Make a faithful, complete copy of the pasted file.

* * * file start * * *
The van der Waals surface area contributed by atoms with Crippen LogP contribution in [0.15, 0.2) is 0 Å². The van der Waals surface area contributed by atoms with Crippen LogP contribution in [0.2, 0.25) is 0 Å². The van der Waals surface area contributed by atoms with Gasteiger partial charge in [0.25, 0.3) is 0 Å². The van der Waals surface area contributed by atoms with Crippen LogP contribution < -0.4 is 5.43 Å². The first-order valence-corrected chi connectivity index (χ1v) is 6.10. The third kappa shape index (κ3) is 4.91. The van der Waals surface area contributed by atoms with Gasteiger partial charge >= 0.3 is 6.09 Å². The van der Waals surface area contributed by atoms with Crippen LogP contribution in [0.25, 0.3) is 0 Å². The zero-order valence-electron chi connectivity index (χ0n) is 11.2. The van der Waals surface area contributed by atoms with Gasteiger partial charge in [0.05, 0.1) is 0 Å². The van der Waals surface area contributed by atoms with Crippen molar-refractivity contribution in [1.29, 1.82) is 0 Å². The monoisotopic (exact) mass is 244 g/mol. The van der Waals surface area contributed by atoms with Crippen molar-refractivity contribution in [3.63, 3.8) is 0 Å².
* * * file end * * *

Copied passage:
The van der Waals surface area contributed by atoms with Crippen LogP contribution in [0.15, 0.2) is 0 Å². The van der Waals surface area contributed by atoms with Crippen LogP contribution in [0.2, 0.25) is 0 Å². The van der Waals surface area contributed by atoms with Gasteiger partial charge in [0.25, 0.3) is 0 Å². The van der Waals surface area contributed by atoms with Crippen LogP contribution < -0.4 is 5.43 Å². The first-order valence-corrected chi connectivity index (χ1v) is 6.10. The third kappa shape index (κ3) is 4.91. The van der Waals surface area contributed by atoms with Gasteiger partial charge >= 0.3 is 6.09 Å². The van der Waals surface area contributed by atoms with Crippen LogP contribution in [0.25, 0.3) is 0 Å². The zero-order valence-electron chi connectivity index (χ0n) is 11.2. The van der Waals surface area contributed by atoms with Gasteiger partial charge in [0.05, 0.1) is 0 Å². The van der Waals surface area contributed by atoms with Crippen molar-refractivity contribution in [1.29, 1.82) is 0 Å². The monoisotopic (exact) mass is 244 g/mol. The van der Waals surface area contributed by atoms with Crippen molar-refractivity contribution in [3.63, 3.8) is 0 Å².